Plans by three of Malaysia’s biggest lenders to merge into the country’s largest bank conglomerate have thrown a spotlight on the health of the industry.
CIMB Group last week revealed plans to buy smaller rivals RHB Capital and the Malaysia Building Society, a plan that would create a group with total assets of RM 614bn ($192.8bn) and a 23% market share of domestic loans. This would eclipse the current market leader Maybank’s worth of about RM 578bn ($181.49bn) and market share of 18%.
The three confirmed on July 2 that they had obtained approval from Malaysia’s Central Bank or Bank Negara Malaysia for the deal and have since entered into a 90-day exclusivity agreement to negotiate and finalise pricing, structure, and other relevant terms and conditions. The banks say part of the aim is to create a ‘mega Islamic bank’ by tapping in to the country’s status as one of the world’s leading Islamic finance centres.
“Bank Negara has long been talking about creating regional [banking] champions. Given that the Malaysian banking industry has reached a challenging level in terms of organic growth, size does matter,” Sue Lin Lim, an analyst at AllianceDBS, told London’s Financial Times.
The deal may also give the domestic banking sector a boost amid criticism that growth has been stale this year. Bank Negara this month revealed that loan growth had slowed to 9.7% year-on-year (y-o-y) in May from 10% y-o-y in April, due mainly to a slowdown in business loan growth.
“Suddenly an industry faced with dull growth prospects amid growing competition is abuzz again,” wrote the Edge magazine in an editorial. “This will be the largest banking merger in a very long time and which could potentially change the current landscape.”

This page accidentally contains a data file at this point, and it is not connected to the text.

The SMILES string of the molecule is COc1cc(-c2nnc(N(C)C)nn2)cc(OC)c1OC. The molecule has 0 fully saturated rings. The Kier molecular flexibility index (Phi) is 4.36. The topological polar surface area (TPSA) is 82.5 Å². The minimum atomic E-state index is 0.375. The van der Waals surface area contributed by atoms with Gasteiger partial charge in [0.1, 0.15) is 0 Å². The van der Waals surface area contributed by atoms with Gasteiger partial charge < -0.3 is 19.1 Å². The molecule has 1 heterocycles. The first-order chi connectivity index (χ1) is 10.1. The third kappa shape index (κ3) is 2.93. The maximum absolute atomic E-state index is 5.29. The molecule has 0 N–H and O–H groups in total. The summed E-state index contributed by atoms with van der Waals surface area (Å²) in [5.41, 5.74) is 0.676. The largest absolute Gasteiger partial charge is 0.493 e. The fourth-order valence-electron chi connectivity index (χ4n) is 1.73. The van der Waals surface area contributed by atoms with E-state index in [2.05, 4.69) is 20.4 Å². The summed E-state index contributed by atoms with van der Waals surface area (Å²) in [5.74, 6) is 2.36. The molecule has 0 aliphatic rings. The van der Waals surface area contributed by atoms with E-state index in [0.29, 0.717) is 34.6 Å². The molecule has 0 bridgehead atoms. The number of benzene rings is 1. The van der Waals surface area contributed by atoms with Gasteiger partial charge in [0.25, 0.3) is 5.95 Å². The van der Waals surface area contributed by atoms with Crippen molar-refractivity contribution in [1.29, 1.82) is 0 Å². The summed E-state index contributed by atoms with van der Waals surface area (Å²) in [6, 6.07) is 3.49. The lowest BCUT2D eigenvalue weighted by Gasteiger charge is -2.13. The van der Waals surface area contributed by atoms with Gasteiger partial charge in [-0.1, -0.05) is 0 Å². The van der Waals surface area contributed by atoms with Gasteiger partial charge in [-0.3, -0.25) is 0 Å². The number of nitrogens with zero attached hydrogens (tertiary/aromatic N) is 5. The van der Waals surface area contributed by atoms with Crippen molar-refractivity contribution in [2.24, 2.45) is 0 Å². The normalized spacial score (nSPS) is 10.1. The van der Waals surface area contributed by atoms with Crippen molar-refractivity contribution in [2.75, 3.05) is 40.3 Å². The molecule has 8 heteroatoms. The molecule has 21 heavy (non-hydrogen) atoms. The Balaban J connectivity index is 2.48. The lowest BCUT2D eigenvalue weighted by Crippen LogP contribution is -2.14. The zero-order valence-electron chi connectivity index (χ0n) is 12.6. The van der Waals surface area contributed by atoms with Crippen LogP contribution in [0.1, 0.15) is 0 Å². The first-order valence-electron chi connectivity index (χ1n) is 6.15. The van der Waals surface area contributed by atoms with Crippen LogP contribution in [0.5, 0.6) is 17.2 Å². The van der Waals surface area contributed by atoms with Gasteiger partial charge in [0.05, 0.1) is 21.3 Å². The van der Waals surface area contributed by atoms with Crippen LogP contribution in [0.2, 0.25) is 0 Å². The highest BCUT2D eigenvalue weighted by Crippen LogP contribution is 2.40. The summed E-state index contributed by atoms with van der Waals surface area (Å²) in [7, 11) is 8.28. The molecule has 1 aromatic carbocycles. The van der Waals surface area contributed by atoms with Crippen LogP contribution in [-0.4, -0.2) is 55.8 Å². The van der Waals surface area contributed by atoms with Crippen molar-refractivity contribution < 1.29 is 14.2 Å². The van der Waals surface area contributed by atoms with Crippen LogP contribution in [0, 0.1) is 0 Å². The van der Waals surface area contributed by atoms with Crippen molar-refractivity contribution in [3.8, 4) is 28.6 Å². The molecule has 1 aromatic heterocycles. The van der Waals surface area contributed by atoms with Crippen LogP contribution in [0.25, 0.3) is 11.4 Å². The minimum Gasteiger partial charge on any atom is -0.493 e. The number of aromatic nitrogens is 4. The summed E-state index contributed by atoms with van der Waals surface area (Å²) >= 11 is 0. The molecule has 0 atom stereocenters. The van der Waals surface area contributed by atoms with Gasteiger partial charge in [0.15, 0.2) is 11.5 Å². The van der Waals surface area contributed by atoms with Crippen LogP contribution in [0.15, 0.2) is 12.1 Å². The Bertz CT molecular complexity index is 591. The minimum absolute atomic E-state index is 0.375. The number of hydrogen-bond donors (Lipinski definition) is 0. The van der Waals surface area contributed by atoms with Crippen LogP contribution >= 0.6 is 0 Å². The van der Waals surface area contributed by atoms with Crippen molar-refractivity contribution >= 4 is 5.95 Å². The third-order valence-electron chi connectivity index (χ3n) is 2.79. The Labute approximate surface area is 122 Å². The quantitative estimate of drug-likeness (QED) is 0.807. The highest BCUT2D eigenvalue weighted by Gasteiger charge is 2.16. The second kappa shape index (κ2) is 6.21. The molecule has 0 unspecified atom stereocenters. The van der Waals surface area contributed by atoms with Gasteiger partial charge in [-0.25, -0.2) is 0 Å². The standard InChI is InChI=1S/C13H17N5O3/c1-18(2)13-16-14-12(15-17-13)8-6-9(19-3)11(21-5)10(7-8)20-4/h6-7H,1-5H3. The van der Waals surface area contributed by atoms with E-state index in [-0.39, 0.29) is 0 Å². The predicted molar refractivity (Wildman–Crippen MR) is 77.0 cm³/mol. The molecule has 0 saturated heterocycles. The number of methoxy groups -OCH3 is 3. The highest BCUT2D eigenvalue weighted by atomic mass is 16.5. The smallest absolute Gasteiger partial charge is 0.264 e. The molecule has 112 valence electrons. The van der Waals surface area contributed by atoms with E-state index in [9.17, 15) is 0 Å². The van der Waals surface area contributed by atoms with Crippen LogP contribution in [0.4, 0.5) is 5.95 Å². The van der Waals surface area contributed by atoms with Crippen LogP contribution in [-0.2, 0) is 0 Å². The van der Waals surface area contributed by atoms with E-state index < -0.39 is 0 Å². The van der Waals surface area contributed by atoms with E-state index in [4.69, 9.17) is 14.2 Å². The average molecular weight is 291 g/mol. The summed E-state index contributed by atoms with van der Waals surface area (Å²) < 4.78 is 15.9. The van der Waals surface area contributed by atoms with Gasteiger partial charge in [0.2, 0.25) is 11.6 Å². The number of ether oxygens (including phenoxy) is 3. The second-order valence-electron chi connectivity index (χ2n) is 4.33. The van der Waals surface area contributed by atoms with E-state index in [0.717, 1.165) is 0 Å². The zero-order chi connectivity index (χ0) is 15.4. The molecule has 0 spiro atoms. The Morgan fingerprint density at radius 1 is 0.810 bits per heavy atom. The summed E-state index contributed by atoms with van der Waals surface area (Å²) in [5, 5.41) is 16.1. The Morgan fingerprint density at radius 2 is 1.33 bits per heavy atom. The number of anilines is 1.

Although mainly related to business growth loan, the decline in May follows central bank measures last July that saw the maximum tenure for personal loans reduced to 10 years, home loans restricted to no more than 35 years, and prohibiting offers for pre-approved personal loans.
An RHB Research survey in July saw the agency downgrade its rating on Malaysian banks to “neutral” from “overweight”.
“A consistent message that came out of our recent meetings with banks was that business lending has been subdued, while capital markets remain quiet,” RHB Research analyst David Chong noted in his report.
The loan decline contrasts with rosy predictions made by the World Bank last December. Touting Malaysia as a success story in terms of financial inclusion and quality of banking regulations and supervision, the bank said the sector was poised for further growth this year.
Despite global fluctuations in the economy caused by higher US interest rates, Malaysia’s banks recorded 17% profit growth overall in 2013. The World Bank forecast opportunities for the expansion of banks, both in the domestic and regional marketplaces.
It is the latter market that the new group is expected to target, with some considering the deal a statement of intent as ASEAN deepens its financial integration. A table of top 10 banks’ pretax profits in ASEAN compiled by The Banker shows Maybank in fourth place behind Singapore’s OCBC, DBS and United Overseas Bank.
“The next big thing for Malaysian banks is to venture abroad, and with this merger, it could be a game changer for CIMB in the ASEAN region,” an analyst who wished to remain anonymous told Malay Mail.
However those in the market had expected the push towards Islamic banking to come from BIMB Holdings, a holding company for various sharia-compliant businesses in Islamic banking, insurance and stockbroking. The combined assets of the three banks will still rank second after Maybank in terms of Islamic banking assets, Lim pointed out.
But before the new conglomerate can start targeting Southeast Asia, it will first need to navigate the complex three-way merger process and address challenging integration issues.
For instance, critics have noted overlap between CIMB and RHB in investment banking services and retail services. A similar deal touted in 2011 was likely scrapped because it was felt the companies offerings would blur. Because the prospective merger’s branch total would equal 550, compared to Maybank’s 399, it seems likely that the new grouping would face a potentially painful period of consolidation.
“The ability to extract these cost synergies may be a hurdle in the near term as it would largely depend on rationalising branches and staff, which could be politically unpalatable,” said ratings agency Fitch in an analysis of the proposed merger.
Although analysts differ on the logic behind the merger, most agree that it signifies a new dawn for the banking sector where size will matter more than before as lenders look to compete on a regional level.